I’m told I was born in a hospital, though I have no memory of it.  I do, however, have a brief newspaper story identifying me upon my birth as the 100,000th registered patient at Madison General Hospital, so I guess it really happened.

For the next 63 years, I was in good health and had no reason to be hospitalized. Then, in 2015, I developed a nasty bladder infection that triggered a four-day hospitalization for IV fluids and antibiotics. I received excellent care, but it was a totally new and sometimes confounding experience for this hospital virgin.

My guide through this unfamiliar terrain was a wonderful nurse named Jane. We developed a nice rapport over numerous visits checking vital signs, drawing blood, administering medications, and chatting on a wide range of topics.  There was, however, one thing I had to learn the hard way.

I awoke in the middle of my second night with a strong urge to get to the bathroom.  With impeccable logic, I unclamped the IV line from my right arm so I could make my way across the room.

In no time, there was blood everywhere.  I pulled the emergency cord and Jane came running in.  Once she realized what had happened and remedied the situation, we had a good laugh over my mistake.  The guy who had to clean up after me, however, did not share our sense of humor.

Little did I know that the bond I formed with Jane would be rekindled a year later when I was hospitalized with acute myeloid leukemia. More on that frightening story later. For now, I’ll just say that having Jane as my nurse once again was very reassuring as she administered my first chemotherapy treatment and I lost my hospital virginity for good.


Steve Buechler is a recently retired sociology professor and cancer survivor.  In 2016, he was diagnosed with acute myeloid leukemia and successfully treated with chemotherapy, radiation, and a stem cell transplant. He has since become a big advocate of writing stories as a survival strategy in the face of life-threatening illness.  His own story is available in “How Steve Became Ralph: A Cancer/Stem Cell Odyssey (with Jokes),” his forthcoming memoir from Written Dream Publishing.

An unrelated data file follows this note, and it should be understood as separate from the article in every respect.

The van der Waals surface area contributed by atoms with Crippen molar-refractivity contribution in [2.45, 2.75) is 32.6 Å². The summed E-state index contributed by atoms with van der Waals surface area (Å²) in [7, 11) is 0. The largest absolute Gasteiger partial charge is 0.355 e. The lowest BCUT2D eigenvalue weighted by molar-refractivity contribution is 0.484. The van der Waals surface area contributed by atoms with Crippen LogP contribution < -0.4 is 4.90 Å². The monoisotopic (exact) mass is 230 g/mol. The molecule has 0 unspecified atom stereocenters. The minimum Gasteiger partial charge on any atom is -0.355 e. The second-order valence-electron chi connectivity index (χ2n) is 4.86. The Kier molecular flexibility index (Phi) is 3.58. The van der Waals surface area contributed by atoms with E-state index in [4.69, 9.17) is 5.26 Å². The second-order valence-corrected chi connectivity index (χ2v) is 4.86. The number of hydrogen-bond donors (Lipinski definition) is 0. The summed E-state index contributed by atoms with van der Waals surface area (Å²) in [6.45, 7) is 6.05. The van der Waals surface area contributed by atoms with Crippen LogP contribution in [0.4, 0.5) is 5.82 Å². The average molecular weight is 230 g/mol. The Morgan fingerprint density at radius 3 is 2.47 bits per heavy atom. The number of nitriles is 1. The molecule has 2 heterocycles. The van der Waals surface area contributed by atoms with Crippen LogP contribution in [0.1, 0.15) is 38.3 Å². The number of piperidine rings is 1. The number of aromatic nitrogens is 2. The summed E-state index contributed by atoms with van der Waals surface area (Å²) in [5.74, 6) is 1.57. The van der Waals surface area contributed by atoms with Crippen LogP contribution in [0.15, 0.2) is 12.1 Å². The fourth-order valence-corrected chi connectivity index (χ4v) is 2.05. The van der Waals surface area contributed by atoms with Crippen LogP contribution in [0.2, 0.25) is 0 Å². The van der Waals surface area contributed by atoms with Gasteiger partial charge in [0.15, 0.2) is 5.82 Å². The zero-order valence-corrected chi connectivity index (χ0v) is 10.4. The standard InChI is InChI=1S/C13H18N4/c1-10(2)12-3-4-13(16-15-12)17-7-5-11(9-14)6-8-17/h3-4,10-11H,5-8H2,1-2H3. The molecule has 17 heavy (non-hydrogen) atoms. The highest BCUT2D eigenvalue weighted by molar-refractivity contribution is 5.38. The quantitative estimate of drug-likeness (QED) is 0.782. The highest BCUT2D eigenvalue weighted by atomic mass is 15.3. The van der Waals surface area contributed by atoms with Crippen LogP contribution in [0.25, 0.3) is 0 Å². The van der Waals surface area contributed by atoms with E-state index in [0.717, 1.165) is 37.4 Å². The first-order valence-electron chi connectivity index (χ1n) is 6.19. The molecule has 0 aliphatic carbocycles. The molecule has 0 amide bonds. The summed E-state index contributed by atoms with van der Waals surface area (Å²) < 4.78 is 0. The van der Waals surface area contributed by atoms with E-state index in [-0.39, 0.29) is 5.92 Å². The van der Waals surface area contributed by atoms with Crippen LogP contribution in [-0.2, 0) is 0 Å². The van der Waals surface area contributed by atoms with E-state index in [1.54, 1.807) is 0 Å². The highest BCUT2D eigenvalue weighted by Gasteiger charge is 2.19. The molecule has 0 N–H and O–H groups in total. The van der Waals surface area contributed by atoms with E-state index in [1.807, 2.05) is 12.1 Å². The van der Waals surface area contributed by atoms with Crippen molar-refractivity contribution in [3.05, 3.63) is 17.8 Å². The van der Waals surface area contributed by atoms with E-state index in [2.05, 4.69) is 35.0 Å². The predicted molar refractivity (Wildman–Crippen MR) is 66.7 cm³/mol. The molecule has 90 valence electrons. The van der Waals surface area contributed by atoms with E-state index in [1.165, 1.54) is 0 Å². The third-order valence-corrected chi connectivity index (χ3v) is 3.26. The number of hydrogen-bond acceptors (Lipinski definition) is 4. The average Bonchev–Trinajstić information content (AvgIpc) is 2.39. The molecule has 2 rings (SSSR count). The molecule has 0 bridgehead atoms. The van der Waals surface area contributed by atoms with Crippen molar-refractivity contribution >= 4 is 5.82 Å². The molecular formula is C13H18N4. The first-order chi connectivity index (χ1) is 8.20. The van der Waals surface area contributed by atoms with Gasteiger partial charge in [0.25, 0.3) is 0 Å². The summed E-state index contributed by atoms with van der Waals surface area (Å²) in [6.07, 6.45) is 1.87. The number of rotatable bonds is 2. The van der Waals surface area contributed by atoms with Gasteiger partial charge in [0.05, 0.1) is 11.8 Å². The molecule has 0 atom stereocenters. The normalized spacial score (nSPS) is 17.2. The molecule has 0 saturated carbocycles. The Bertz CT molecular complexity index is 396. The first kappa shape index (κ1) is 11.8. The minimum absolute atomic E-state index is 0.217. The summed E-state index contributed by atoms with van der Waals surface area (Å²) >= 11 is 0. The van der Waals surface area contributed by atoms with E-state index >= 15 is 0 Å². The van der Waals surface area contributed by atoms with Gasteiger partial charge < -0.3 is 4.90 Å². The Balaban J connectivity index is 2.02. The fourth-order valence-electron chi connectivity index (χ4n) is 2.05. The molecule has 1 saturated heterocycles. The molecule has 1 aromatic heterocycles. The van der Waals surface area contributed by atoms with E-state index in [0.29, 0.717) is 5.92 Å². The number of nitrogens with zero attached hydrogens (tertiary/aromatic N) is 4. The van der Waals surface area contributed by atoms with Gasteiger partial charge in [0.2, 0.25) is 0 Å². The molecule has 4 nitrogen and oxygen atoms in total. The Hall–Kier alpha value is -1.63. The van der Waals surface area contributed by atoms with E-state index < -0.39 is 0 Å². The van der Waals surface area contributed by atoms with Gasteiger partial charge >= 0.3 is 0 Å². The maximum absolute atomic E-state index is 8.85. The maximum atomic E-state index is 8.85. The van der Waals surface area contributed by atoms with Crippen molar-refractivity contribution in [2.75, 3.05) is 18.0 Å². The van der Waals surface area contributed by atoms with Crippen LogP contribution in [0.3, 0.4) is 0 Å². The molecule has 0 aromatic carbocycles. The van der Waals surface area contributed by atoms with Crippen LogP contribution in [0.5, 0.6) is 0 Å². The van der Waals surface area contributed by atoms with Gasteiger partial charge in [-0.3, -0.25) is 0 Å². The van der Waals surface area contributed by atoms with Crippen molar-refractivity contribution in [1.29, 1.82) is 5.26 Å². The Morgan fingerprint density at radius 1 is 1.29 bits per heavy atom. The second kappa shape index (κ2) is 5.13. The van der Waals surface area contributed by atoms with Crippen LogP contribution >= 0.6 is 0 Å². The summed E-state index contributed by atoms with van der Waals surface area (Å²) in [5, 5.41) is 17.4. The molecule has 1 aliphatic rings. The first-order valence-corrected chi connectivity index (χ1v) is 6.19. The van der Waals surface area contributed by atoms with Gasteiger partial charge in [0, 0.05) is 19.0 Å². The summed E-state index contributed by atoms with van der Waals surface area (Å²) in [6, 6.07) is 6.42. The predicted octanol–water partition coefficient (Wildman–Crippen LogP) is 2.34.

About The Med Bag


A relationship like no other

The relationship I have with my medical provider is unique as it is based almost entirely on trust. I tell him/her the most intimate details of my life–that I don’t reveal even to my closest family members or significant other. He/she is not just my health care provider but also my confidant in some ways. But lately I’ve noticed a growing distance. I can no longer call and directly talk to my doctor. I have to leave a message. Nor can I always see him/her when I have a concern. I have to make do with a substitute. Then when I’m really sick and need to go to the hospital I see another bunch of strangers. I’m told my doctor is too busy to come to see me.

Yes, it’s true. The practice of medicine is changing. We providers are no longer able to provide exclusive care to their patients. Often, we have to delegate to others as we are placed under constant pressure to squeeze one more patient into that fifteen-minute window and waste time entering irrelevant information into the EMR (electronic medical record) and filling forms and paperwork. We begin to appear aloof, inattentive, sometimes even uninterested and dismissive when clearly we are not. Our patients feel they are another file in the cabinet rather than a thinking, feeling human being.

I started my career in primary care then changed my mind and moved to hospital-based medicine. I made the transition, so I can spend as much time as I need to with every one of my patients without restrictions. Of course, this comes with increased stress levels because I’m taking care of really sick individuals, but compromises have to be made. The hospital environment is different. People come, get better and leave. Though some keep coming back. Often because they are sick but sometimes due to other less well-understood reasons.

Over the years I’ve had some extraordinary encounters and met extraordinary people endowed with tremendous grit, endurance and courage. Some of them are etched in my mind; they’ve moved me, humbled me, exposed me to my vulnerability and changed me permanently; hopefully for the better.

The purpose of this website is to bring forth the human aspect of medicine that seems to be have got lost in this fast-paced world. We want to share insights and experiences from both sides of the aisle. Many of these are deeply personal and the authors are being very courageous by opening a part of their lives to the world. Now and then, my colleagues and I will also elaborate on some topics on health and medicine.


Dr. Simi K. Rao (creator of The Med Bag) and The Med Bag Family.